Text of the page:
These comments are not necessarily intended as criticisms. They are more in the nature of general impressions from the reading, although I am focusing on what I consider weaknesses in the presentation.
1. The book is not primarily about David Lipscomb. Although there are generous references to Lipscomb, if I had read the book not knowing the title, I would have surmised this title: The Apocalyptic Vision of James A. Harding and Friends. M. C. Kurfees said: "Among what are called well-balanced men, David Lipscomb is probably without a superior on the church of God" (West 253). Harding himself referred to Lipscomb as "the greatest man on the continent" (West 214).
2. The book is not simply a compendium of the views of Lipscomb and Harding. At some points and in some chapters, the views of the subjects are merely platforms for the authors to explicate their own positions. For example, to suggest that "all of life is worship" (118) is not quoted from either Lipscomb or Harding, and no reference is given to document that either of the subjects so held.
3. Chapter 10 emphasizes "freedom to speak" and makes reference especially to R. H. Boll and J. N. Armstrong. The authors go beyond Lipscomb and Harding to flesh out their own perceptions of this freedom. The reader might perceive that the authors are only enhancing the views of Lipscomb and Harding. But, so far as I can tell, no reference is made to the fact that R. H. Boll's removal as front-page writer for the Gospel Advocate was specifically approved by Lipscomb. The toleration of Lipscomb and Harding for divergent views was not without limit.
4. Although, in 2006, the topic again is one of much discussion, almost nothing is said in the book regarding the positions of Lipscomb and Harding about instrumental music and the 1906 division. Harding said: "God forbid that I should ever turn from following Christ and the apostles to follow the Catholics and thereby to divide the churches of Christ" (Sears 82).
5. The writers point out that nothing was to be made a condition of fellowship unless it was essential to salvation (164). Yet both Lipscomb and Harding considered the use of instrumental music a disruption of fellowship, therefore it follows that they regarded it as a matter of salvation. I think one would not get this impression from reading the book. The effort to protray Lipscomb and Harding as magnanimous (which they were) seems to overshadow real convictions that both held.
6. In the chapter on the work of the Holy Spirit (4), the emphasis again is primarily on Harding, not Lipscomb. The chapter begins with three quotations from Harding, but none from Lipscomb. My impression from quotations in the book is that Harding's view of the Holy Spirit related more to his belief in "special providence" than to the indwelling.
7. At the beginning of their treatise, the authors uphold the vision of Lipscomb and Harding for the church, but they speak condescendingly about those who are shaped by "debates with denominationalists" and "supreme confidence in our church forms" (15-16). No mention is made of the debates of both Lipscomb and Harding with "denominationalists." Harding's debate with Moody (Baptist) in 1889, known as "the Nashville Debate," is regarded as a classic. Harding stated: "A public discussion, in which the truth is properly set forth in a proper spirit, will accomplish more good, I believe, than two or three protracted meetings" (Sears 95). This selective use of facts tends to provide a distorted view of the subjects of the book.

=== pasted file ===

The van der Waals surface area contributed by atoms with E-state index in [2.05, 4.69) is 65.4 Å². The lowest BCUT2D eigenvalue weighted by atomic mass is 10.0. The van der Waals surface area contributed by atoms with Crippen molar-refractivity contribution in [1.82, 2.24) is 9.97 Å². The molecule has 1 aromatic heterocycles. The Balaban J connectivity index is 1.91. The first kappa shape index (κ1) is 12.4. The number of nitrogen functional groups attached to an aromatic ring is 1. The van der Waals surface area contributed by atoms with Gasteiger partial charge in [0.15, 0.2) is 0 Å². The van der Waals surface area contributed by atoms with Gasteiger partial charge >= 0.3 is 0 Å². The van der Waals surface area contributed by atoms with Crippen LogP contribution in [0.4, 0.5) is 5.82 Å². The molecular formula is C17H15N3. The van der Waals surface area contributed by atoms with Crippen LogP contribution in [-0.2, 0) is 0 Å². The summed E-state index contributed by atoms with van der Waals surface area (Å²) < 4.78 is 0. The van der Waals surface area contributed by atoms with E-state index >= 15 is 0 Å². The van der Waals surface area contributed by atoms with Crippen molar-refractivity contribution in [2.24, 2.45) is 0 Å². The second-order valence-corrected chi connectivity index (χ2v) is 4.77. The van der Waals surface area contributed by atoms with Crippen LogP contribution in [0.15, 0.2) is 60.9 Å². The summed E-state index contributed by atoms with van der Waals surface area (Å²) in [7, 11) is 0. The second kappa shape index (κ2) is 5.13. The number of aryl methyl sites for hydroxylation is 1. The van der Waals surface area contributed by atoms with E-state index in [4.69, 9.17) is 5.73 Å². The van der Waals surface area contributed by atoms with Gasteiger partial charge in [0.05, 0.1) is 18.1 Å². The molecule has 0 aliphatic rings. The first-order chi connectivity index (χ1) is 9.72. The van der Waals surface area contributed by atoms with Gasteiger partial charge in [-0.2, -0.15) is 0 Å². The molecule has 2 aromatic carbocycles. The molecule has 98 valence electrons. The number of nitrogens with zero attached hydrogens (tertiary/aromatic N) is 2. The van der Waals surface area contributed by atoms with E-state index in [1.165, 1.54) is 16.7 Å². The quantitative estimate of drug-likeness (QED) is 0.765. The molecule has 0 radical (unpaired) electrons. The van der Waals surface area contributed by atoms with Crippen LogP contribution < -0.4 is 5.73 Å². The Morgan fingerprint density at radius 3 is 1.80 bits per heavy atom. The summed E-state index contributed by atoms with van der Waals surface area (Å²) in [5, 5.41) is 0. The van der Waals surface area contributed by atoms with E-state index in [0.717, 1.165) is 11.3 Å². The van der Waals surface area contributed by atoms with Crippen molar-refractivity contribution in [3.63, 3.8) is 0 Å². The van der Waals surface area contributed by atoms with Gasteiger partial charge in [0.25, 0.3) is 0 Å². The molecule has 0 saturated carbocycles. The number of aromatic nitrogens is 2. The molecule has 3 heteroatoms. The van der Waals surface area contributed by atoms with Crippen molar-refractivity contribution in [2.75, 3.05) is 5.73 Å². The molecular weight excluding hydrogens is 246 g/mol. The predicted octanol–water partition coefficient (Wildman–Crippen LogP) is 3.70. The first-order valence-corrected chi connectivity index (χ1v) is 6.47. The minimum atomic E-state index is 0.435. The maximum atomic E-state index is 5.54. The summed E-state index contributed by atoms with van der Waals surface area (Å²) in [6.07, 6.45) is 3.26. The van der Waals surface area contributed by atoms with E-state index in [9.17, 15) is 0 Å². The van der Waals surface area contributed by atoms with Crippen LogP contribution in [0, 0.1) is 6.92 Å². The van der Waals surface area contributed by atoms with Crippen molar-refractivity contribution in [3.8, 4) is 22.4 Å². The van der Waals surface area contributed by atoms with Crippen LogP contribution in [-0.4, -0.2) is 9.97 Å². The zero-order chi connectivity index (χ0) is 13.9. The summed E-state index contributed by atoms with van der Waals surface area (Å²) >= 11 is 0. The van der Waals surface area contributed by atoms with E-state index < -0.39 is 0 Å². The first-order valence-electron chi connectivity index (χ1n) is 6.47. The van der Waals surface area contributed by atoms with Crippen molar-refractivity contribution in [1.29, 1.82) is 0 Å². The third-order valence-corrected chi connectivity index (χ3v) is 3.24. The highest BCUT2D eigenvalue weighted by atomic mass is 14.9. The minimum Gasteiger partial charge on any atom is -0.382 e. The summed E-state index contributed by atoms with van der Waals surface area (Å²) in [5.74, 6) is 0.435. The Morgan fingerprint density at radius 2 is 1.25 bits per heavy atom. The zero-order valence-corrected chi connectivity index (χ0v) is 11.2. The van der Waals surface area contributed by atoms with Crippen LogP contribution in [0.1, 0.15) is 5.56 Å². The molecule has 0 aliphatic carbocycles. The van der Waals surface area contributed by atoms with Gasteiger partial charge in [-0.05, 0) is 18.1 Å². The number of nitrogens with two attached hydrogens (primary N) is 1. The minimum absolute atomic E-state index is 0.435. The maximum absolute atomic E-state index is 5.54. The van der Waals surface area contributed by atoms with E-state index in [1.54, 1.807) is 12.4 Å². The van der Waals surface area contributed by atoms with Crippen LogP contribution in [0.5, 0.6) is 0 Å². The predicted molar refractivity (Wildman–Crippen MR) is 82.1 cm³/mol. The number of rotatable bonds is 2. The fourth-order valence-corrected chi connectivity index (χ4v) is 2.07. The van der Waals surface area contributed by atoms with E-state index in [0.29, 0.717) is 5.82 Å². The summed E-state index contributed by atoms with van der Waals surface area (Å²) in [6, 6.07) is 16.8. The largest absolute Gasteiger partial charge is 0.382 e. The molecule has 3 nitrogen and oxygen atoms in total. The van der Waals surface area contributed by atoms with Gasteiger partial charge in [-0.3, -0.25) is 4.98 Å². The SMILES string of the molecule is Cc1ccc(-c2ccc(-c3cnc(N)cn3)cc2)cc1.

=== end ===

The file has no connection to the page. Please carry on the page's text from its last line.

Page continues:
8. There are good things about the book. Both Lipscomb and Harding were spiritual giants. Both made contributions worthy of examination. If this book cultivates an interest in their life and work, it has served a good purpose. But I hope the reader will be aware of the weaknesses of the book as well as its strengths.
If I have misrepresented the book in any way, I hope the authors (both are contributors to this list) will correct me. I have attempted to give my overall impressions, but it is not my wish or intention to misrepresent or misstate in any way whatsoever.
From George Mearns also on Grace-Centered Magazine and Open Bible Study posted on August 24, 2006.
"If you are looking for a very good book to read about how we got to where we are, then this new book by John Mark Hicks and Bobby Valentine is excellent. Kingdom Come is published by Leafwood. They explore the spiritual aspects of Lipscomb and Harding contrasting it with some of the criticisms they faced and we see today.
The Sermon on the Mount plays a vital roll in the background of Lipscomb and Harding. Divided into three parts, part one introduces us to some of the thinking of these brothers in prayer, providence, the Holy Spirit and civil government. Part two uses Acts 2:42 as its theme and looks at prayer, worship, Bible reading and serving others. Part three explores civil government and war and peace issues, the need for a willingness to listen to others rather than branding this or that, and how we should expect to see the final coming of Jesus and the return to Eden.
I personally think that chapter eleven is the most important. The Gospel Advocate of Lipscomb's day often presented various sides to an issue, with Lipscomb (and Harding in his papers as well) allowing readers to make up their own minds by their own study. We do not see this today in brotherhood publications. One side, and only one side is presented - all others are condemned, and sometimes misrepresented as well. This attitude has effected churches as well, where leaders often do not want other points of view presented. That attitude has shut off discussion and cause people to either sit back or leave, sometimes with the blessings of the elders.
This book is an important book and needs to be read by as many as possible. It might even appear on one of those "most dangerous" lists, that is how important and challenging it is."
There are a number of others that I am aware of out there but do not really review the book. I have included a few reviews that I personally do not agree with for the sake of being open minded and balanced. If you have read the book why not share some of your perspectives on it. My feelings will not be hurt. Kingdom Come is available through Amazon.com.